JCSI: Yeah, that’s really great! So, Talent Acquisition can obviously mean a lot of different things to different people depending on what industry you’re in and what the company culture is like. How do you see the role of Talent Acquisition and what it means to you within the different organizations and positions you’ve been in?

Jonathan: That’s a really great question. You’re the first point of contact, and really need to drive company culture. I think recruiting teams really need to partner with Marketing & PR, because you’re that first point of contact for a potential employee. You really have to drive that relationship. I think that Talent Acquisition is viewed as a very HR-driven role where clients don’t partner much with HR. I see Talent Acquisition as more of an Operations role as opposed to an HR role because even if you’re managing a team of six recruiters, you’re really the only person other than maybe the CEO that’s aware of every single project and really driving the business. I can’t think of another leader that typically knows what every department is currently working on, whether it’s an implementation or sales or whatever E-comm project is going on a micro-level. So, I find myself working more across the board with Operations, Marketing, Finance and PR. Less with my HR teammates unless we’re talking about compliance-driven metrics, reporting and dashboards for diversity, inclusion and things like that.

JCSI: Sure, and just going off of that on the operations side, what different types of technology do you see? Are there any automation technologies coming up that might help accelerate parts of that work?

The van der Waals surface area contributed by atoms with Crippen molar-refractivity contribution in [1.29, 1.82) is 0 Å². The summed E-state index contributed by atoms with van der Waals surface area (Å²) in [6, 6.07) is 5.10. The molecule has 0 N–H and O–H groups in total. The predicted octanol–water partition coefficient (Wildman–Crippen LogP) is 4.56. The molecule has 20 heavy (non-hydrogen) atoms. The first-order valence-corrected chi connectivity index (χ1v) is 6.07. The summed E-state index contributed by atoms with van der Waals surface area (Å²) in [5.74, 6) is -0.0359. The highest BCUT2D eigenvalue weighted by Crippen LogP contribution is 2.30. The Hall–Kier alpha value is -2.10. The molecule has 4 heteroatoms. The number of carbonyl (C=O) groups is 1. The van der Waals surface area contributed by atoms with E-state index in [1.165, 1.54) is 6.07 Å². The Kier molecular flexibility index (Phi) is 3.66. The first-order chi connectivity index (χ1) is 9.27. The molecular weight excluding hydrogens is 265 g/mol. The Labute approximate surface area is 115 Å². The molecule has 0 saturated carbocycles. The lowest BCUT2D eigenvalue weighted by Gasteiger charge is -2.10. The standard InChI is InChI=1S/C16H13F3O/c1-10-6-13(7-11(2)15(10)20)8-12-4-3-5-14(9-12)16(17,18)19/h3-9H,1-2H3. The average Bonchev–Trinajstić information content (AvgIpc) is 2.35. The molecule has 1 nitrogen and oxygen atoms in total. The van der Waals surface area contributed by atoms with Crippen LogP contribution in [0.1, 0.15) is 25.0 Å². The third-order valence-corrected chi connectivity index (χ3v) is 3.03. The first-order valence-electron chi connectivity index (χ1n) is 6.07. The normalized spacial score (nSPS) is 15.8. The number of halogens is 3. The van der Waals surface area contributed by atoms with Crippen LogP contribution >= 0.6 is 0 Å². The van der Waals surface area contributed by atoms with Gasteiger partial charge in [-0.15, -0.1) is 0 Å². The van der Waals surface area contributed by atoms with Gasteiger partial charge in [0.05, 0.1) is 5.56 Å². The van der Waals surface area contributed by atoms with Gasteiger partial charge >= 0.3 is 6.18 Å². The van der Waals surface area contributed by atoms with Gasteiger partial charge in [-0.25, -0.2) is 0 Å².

Jonathan: I’m a person who believes in tooling, but not over-tooling. I believe that if you have a very solid open source ATS that’s doing automated interview scheduling, automated offer letters, working with an onboarding system and an HRIS system that can automate the onboarding process, you really can take advantage of it. That being said, I do sit on Calendly’s customer advisory board, and Calendly is working on an amazing tool (we can talk more about down the line) that should be coming out very soon. Whether you’re an individual, or a company, they’ve always created a very easy-to-use interface for the user, and I’ve always been a fan. There are some really interesting tools on that side.

I also really think that there’s going to be a lot more automation within the actual rec opening process. Too many times in my career have I seen recs that either open incorrectly, not listing their compliances, listing too many compliances or questions that a candidate doesn’t have to answer. As many people in our industry know, you want to quicken that application process and expedite it. So, I think that there’s going to be a lot of tools out there, whether it’s AI that goes through Slack or Teams to help open that rec process and automate it. So that understanding compliance can help making that application process as expedited as possible.

JCSI: Alright, cool! I know you kind of just briefly went into this, but do you have a different explanation for your take on this trend toward recruitment automation? I know its kind of a hot topic these days, and how this might affect Talent Acquisition for specifically retail hiring down the road?

Jonathan: Sure! It’s no secret that post-COVID in our industry, Talent Acquisition is typically the first to see cuts in costs, you know, when we’re a cost center as opposed to a revenue driver. So, it is important to automate tasks like opening requisitions at a massive scale through 750 stores on a retail level because you’re not going to have that support from coordinators to schedule interviews and to post roles. You’re really going to see a lot of people utilizing automation to perform a lot of those tasks, whether it’s AI or whether it’s dealing with shared services. So, I believe you’re going to see a lot of automation there.